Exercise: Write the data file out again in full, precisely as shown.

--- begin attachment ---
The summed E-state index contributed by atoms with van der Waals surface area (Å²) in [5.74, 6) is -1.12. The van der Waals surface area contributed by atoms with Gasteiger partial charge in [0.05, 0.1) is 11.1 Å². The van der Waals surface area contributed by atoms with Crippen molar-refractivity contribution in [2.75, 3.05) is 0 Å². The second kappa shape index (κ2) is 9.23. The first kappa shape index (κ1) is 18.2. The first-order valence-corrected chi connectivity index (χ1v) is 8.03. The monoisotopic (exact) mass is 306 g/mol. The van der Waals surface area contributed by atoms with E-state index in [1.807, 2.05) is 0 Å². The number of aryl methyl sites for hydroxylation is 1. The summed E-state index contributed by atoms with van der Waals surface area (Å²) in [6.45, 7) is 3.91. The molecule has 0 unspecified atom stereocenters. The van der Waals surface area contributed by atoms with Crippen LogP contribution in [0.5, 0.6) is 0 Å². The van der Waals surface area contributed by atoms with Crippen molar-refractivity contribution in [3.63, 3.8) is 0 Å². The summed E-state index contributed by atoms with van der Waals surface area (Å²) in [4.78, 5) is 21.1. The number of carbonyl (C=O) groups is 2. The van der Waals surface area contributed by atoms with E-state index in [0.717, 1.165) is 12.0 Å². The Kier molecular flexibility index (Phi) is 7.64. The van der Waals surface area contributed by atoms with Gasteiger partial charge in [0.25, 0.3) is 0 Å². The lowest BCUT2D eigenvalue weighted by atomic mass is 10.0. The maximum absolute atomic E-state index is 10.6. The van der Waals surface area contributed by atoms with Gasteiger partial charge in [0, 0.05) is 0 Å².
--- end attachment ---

The summed E-state index contributed by atoms with van der Waals surface area (Å²) in [5.74, 6) is -1.12. The van der Waals surface area contributed by atoms with Gasteiger partial charge in [0.05, 0.1) is 11.1 Å². The van der Waals surface area contributed by atoms with Crippen molar-refractivity contribution in [2.75, 3.05) is 0 Å². The second kappa shape index (κ2) is 9.23. The first kappa shape index (κ1) is 18.2. The first-order valence-corrected chi connectivity index (χ1v) is 8.03. The monoisotopic (exact) mass is 306 g/mol. The van der Waals surface area contributed by atoms with E-state index in [1.807, 2.05) is 0 Å². The number of aryl methyl sites for hydroxylation is 1. The summed E-state index contributed by atoms with van der Waals surface area (Å²) in [6.45, 7) is 3.91. The molecule has 0 unspecified atom stereocenters. The van der Waals surface area contributed by atoms with Crippen LogP contribution in [0.5, 0.6) is 0 Å². The van der Waals surface area contributed by atoms with Crippen molar-refractivity contribution in [3.63, 3.8) is 0 Å². The summed E-state index contributed by atoms with van der Waals surface area (Å²) in [4.78, 5) is 21.1. The number of carbonyl (C=O) groups is 2. The van der Waals surface area contributed by atoms with E-state index in [0.717, 1.165) is 12.0 Å². The Kier molecular flexibility index (Phi) is 7.64. The van der Waals surface area contributed by atoms with Gasteiger partial charge in [0.25, 0.3) is 0 Å². The lowest BCUT2D eigenvalue weighted by atomic mass is 10.0. The maximum absolute atomic E-state index is 10.6. The van der Waals surface area contributed by atoms with Gasteiger partial charge in [0, 0.05) is 0 Å².